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#choosetochallenge: a story of creativity

For our third interview, I had the pleasure of virtually journeying over to London to chat with Vera Loftis, Managing Director of Solution Junkies. As she’s grown throughout her career, so has her relationship with Salesforce. Vera has found herself questioning and redefining the way business works, which has often led her to create and explore new paths and business models for herself, with Salesforce in tow.

How she found herself in the Salesforce ecosystem . . .

Vera haphazardly fell into the ecosystem. She was a liberal arts major who had never considered IT or consulting. She originally had gone into marketing but found that her marketing coordinator role didn’t suit her aspirations and she had no idea what she would do next.

“I panicked and applied for all kinds of jobs.”

Her cousin was a consultant at the time and suggested that she explore consulting, specifically a company called Bluewolf. After one interview with the CEO, she was hired. They didn’t know what to do with her particular skill set at the time, so Vera started in an entry-level position. She began working on Salesforce certifications straight away by studying for the Salesforce admin certification, but there was one slight problem: she didn’t know anything about systems and had never previously heard of Salesforce. “I came home one day thinking I had made a mistake. It was a shock to the system.” Still, she kept studying, and shortly, Salesforce began to click for her.

Photo provided by Vera Loftis

As she geared up for her journey with Bluewolf, a conversation with CEO Eric Berridge showed her the potential for career growth when he asked:

“Well, what are you going to do here?”

Her journey at Bluewolf was nothing short of impressive. Although she began in 2007 as a Business Analyst, Vera climbed the ladder to become UK Managing Director of Bluewolf in 2012. Vera grew a team of 10 to a team of 60 and was responsible for thought leadership around the Salesforce consulting industry. As a leader, Vera also ensured that Bluewolf had a successful integration into IBM after acquisition. Once the acquisition was completed in 2018, she was promoted to Partner in the IBM organization and continued to grow the team to 120 people.

Photo provided by Vera Loftis

Vera describes her relationship with Salesforce as ‘interesting’ because she started so young. She grew in her career through the ecosystem and recently found herself at a fork in the road. She wondered if she truly loved Salesforce - or - if she loved it because it’s all she’d ever known. Haven’t we all been at that crossroads at one point or another?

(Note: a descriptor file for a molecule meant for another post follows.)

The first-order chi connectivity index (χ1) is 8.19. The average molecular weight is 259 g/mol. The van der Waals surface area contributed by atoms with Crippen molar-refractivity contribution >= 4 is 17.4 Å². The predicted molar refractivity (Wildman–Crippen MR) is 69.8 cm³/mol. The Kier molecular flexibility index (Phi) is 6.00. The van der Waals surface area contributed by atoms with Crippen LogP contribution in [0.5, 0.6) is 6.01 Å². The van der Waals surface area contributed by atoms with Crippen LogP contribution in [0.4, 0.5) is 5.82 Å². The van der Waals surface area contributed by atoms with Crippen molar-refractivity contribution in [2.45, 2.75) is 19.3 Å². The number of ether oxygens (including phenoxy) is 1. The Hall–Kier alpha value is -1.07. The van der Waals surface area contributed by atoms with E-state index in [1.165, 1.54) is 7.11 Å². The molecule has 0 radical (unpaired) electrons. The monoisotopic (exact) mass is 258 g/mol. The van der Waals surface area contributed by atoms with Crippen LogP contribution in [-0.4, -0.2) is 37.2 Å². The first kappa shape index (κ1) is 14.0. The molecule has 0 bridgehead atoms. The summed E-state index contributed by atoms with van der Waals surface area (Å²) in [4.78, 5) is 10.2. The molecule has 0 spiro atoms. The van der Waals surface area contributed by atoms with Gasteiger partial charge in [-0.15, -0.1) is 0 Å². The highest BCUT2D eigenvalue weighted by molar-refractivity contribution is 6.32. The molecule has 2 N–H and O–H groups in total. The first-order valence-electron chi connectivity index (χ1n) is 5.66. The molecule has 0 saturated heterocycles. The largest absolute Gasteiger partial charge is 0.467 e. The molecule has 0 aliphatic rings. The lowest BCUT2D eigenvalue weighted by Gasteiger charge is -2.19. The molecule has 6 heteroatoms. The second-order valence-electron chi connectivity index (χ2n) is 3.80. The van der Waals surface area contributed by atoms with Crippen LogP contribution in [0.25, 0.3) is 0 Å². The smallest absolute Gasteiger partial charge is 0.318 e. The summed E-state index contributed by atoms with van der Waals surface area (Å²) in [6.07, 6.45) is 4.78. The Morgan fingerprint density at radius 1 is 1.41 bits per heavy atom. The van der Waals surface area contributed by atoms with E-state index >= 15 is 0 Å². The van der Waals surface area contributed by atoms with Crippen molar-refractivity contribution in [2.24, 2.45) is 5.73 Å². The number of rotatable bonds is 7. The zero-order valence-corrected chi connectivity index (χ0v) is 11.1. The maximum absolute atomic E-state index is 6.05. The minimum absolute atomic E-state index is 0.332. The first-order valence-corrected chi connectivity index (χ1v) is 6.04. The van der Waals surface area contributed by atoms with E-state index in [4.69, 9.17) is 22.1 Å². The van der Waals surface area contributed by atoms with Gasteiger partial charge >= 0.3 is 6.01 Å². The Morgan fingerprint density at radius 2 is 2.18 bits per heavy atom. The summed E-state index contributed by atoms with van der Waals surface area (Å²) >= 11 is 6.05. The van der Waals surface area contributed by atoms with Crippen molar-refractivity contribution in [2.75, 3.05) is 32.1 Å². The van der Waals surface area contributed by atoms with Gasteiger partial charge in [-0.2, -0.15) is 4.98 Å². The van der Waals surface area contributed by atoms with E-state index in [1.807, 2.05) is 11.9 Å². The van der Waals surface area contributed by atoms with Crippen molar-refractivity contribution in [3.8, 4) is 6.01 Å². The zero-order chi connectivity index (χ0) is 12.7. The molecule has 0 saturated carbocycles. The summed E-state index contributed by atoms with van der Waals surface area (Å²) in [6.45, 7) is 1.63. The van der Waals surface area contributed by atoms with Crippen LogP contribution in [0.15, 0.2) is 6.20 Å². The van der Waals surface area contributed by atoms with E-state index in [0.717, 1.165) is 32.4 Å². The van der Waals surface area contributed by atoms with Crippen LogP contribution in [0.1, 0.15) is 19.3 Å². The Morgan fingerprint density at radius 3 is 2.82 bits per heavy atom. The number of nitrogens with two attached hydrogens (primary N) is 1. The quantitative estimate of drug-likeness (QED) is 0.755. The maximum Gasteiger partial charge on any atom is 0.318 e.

As Vera contemplated her next career move after Bluewolf, Salesforce remained a big question on the table. It took some soul searching to realize that she did, in fact, want to continue her career in the ecosystem.

“I surprised myself by realizing I love Salesforce and why I love it: I believe in the product, in the pace it moves, and in the ecosystem.”

This was the defining point in her career.

A proud moment . . .

When I asked Vera what one of her proudest moments in the ecosystem has been, she remarked that it's the genuine difference you can make with a customer, whether they’re big or small. Salesforce can change business for anyone and she loves to see the way a customer’s face lights up when she makes even the simplest of adjustments.

Photo provided by Vera Loftis

"Salesforce has an incredible way of enacting change - both big and small. From being able to instantly move a field on a page layout to create a better user experience to completely transforming a business process. Its impact potential is limitless."

She also referred to herself as a page layout geek because she loves to analyze page layouts and make them more user-friendly. Me too, Vera. Me, too!

Her why and the pandemic-forced reflection . . . .

Vera says the biggest changes and lessons learned occurred during the COVID19 lockdown. It was the first time in her career where she paused and started to ask, "Why am I doing this? What does it mean? Am I fulfilled?"

Photo provided by Vera Loftis

She realized that she had been living on autopilot; going through meetings, days, weeks . . .

Vera likened it to being on a treadmill and running so fast that a person doesn’t often reflect, pause, or stop to figure out if it’s worth it. She was asking herself if she was truly happy.

“The sudden change in my environment forced the reflection and changed the outlook of my career,” she said. She wanted projects to mean more from a business standpoint and for the 9-5 workday to have a greater purpose by giving back.